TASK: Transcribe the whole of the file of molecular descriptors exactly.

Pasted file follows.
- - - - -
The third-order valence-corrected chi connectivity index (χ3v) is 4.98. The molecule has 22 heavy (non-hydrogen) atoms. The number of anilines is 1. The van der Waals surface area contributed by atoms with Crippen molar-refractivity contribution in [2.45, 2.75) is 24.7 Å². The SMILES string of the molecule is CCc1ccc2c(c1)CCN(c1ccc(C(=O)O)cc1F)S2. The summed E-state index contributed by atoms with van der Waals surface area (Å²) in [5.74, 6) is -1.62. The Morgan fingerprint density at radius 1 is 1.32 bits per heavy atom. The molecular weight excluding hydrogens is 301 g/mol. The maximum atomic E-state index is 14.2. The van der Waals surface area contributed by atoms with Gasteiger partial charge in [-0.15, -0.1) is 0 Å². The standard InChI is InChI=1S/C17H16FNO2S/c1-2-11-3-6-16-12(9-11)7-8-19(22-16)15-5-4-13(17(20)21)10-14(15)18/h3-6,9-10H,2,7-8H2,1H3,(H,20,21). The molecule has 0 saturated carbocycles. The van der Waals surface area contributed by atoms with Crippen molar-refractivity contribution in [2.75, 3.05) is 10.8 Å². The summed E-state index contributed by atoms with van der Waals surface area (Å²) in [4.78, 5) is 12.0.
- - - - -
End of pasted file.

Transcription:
The third-order valence-corrected chi connectivity index (χ3v) is 4.98. The molecule has 22 heavy (non-hydrogen) atoms. The number of anilines is 1. The van der Waals surface area contributed by atoms with Crippen molar-refractivity contribution in [2.45, 2.75) is 24.7 Å². The SMILES string of the molecule is CCc1ccc2c(c1)CCN(c1ccc(C(=O)O)cc1F)S2. The summed E-state index contributed by atoms with van der Waals surface area (Å²) in [5.74, 6) is -1.62. The Morgan fingerprint density at radius 1 is 1.32 bits per heavy atom. The molecular weight excluding hydrogens is 301 g/mol. The maximum atomic E-state index is 14.2. The van der Waals surface area contributed by atoms with Gasteiger partial charge in [-0.15, -0.1) is 0 Å². The standard InChI is InChI=1S/C17H16FNO2S/c1-2-11-3-6-16-12(9-11)7-8-19(22-16)15-5-4-13(17(20)21)10-14(15)18/h3-6,9-10H,2,7-8H2,1H3,(H,20,21). The molecule has 0 saturated carbocycles. The van der Waals surface area contributed by atoms with Crippen molar-refractivity contribution in [2.75, 3.05) is 10.8 Å². The summed E-state index contributed by atoms with van der Waals surface area (Å²) in [4.78, 5) is 12.0.